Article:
Something in the Air - Page 3

How the Eichlers of San Jose transformed an impromptu art-filled happening into the ambitious Fairglen Art Festival
Something in the Air
Something in the Air
Puppet shows were a popular feature, drawing big crowds.
Something in the Air
Posters (this one from 1974) promoting the festival became collector's items.

This interest inspired Maggie to bring out more and more of her work. She displayed some on her garage door and the wooden fence that ran along the street just outside our cul-de-sac, and others, including sculpture and pottery, on rickety card tables in her driveway. Her efforts radiated a spirit that whispered, "Hey, you can do this too."

Maggie's oddments brought the neighbors out, including other artists and creative hopefuls who wanted to join in the fun. Les Lambson dragged his potter's wheel onto the driveway and showed the neighborhood children how to form a pot and magically shape a vase. He also demonstrated his Asian-inspired painting technique to all who strolled by.

More and more neighbors pulled their artistic creations into the street or hung them on garage doors and fences. It was as if static electricity had suddenly charged the atmosphere. The neighbors and passersby studied the details of each display as they strolled the streets with their arms folded behind them like ice skaters.

They must have known something special was happening. They felt it in the air. It was a carnival without the Tilt-a-Whirl. It was New Year's Eve without confetti.

But in reality, it was the dead of summer—and someone had parked an old jalopy in the middle of the cul-de-sac for neighborhood kids to climb on. And a sign draped from its hood read 'Art in Our Alley.'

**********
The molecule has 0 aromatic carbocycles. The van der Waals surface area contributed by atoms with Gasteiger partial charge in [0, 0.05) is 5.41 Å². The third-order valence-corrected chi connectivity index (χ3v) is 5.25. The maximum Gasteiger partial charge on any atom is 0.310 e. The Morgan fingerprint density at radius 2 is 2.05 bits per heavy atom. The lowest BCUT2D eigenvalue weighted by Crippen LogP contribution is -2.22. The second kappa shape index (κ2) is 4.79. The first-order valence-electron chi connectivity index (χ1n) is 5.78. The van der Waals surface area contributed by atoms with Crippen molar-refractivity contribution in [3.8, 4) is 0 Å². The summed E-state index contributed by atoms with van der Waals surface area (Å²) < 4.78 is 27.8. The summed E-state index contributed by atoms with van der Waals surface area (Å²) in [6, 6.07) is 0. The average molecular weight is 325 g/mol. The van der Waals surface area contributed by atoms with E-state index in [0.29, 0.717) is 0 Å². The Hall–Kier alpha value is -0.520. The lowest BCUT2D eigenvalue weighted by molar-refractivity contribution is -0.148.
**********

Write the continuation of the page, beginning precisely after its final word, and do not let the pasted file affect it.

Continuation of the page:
During the summer of 1963, even more artists took part in the fair's festivities. The exhibits filled Fairgrove Court and spilled down the street onto the adjacent blocks. Fences and garage doors became open-air galleries. Driveways became exhibit halls. Musicians carried out various instruments to the front yard and began to play.

It was no longer an art festival in an 'alley'—our cul-de-sac; the artists and activities now stretched over to the Fairglen Avenue thoroughfare towards Fairwood Avenue, the neighborhood's longest street.

Soon rechristened the Fairglen Art Festival, our art-filled happening returned each summer, for one Sunday in June. From word-of-mouth, and with each passing year, the event continued to flourish.

Not only did a unique variety of artwork find a home at this show, but neighborhood garage bands performed, folksingers strummed guitars, dancers whirled in the driveways, local cooks grilled hot dogs and shish-kebabs on barbeque grills, resident weavers wove their looms, and welders spliced metal fragments into abstract shapes.